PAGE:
Virtual currencies are too risky, says Reserve Bank
It will be too risky for the South African Reserve Bank to start issuing virtual currencies or crypto-currencies at the moment.
So said Francois Groepe, deputy governor of the South African Reserve Bank, in a keynote address during the Strate GIBS Fintech Innovation Conference 2017 held in Johannesburg this morning.
Virtual currencies, also known as crypto-currencies, are mediums of exchange in cyber space using cryptography to secure transactions and control the creation of new units. Initially highly controversial, the best known is Bitcoin, though Ethereum and Litecoin are also widely used. Today, there are more than 800 virtual currencies in use around the world.
Groepe said although virtual currencies like Bitcoin are gaining popularity, the central bank needs to ensure such payment methods are not abused to fund illegal activities like money laundering or terrorism.
According to Groepe, the financial sector is witnessing several innovations and disruptions, spurred by virtual currencies.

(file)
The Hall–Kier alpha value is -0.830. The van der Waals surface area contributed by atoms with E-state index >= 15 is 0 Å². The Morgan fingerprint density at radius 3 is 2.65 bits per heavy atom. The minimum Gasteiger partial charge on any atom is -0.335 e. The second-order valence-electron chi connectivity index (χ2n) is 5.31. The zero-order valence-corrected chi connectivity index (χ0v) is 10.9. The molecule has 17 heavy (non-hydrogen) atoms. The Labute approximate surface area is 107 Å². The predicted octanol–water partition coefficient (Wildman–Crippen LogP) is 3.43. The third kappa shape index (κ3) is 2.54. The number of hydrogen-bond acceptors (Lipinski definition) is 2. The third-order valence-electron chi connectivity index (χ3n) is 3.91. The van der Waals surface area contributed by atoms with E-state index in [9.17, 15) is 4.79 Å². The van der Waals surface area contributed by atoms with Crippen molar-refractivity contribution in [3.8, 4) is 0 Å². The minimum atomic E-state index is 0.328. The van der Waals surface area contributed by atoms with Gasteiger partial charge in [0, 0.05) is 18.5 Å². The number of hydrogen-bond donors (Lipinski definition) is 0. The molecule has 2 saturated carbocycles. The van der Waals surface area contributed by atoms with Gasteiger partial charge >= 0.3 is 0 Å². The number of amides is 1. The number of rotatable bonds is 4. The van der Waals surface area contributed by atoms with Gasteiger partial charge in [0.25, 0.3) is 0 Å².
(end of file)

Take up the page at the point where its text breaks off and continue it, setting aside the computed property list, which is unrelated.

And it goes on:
"We are witnessing the disruption of financial services. Over the past decade or so, fintech's attention and publicity has continued to intensify and increase. It is continuing to usher in completely new ways of banking. Developments in the fintech space are part of an evolutionary process driven by innovations," he said.
He pointed out that it is, therefore, important for the regulators to take a three-pronged approach when dealing with the developments in the fintech space.
"These are developing analysis on activities that involved in the financial services; continuous collaboration between local and global regulatory authorities; and investigating and deciding on the most appropriate structures in order to keep abreast of fintech developments."
He noted the concept of virtual currencies is becoming more recognised as people become more familiar with the concept.
"Virtual currencies have the potential of becoming widely adopted. However, for the central bank to issue virtual currencies or crypto-currencies in an open system will be too risky for us. This is something that we really need to think about," said Groepe.
He added that regulators still lack a clear understanding of how virtual currencies work, thus it will be risky to start issuing virtual currencies.
According to Groepe, the South African Reserve Bank recently created a three-member team to look into how virtual currencies work.
He said the central bank is also looking to introduce virtual currency 'sandboxes' to test how the currencies work.
A 'regulatory sandbox' enables businesses that provide virtual currency exchange services to experiment and test new products, he pointed out.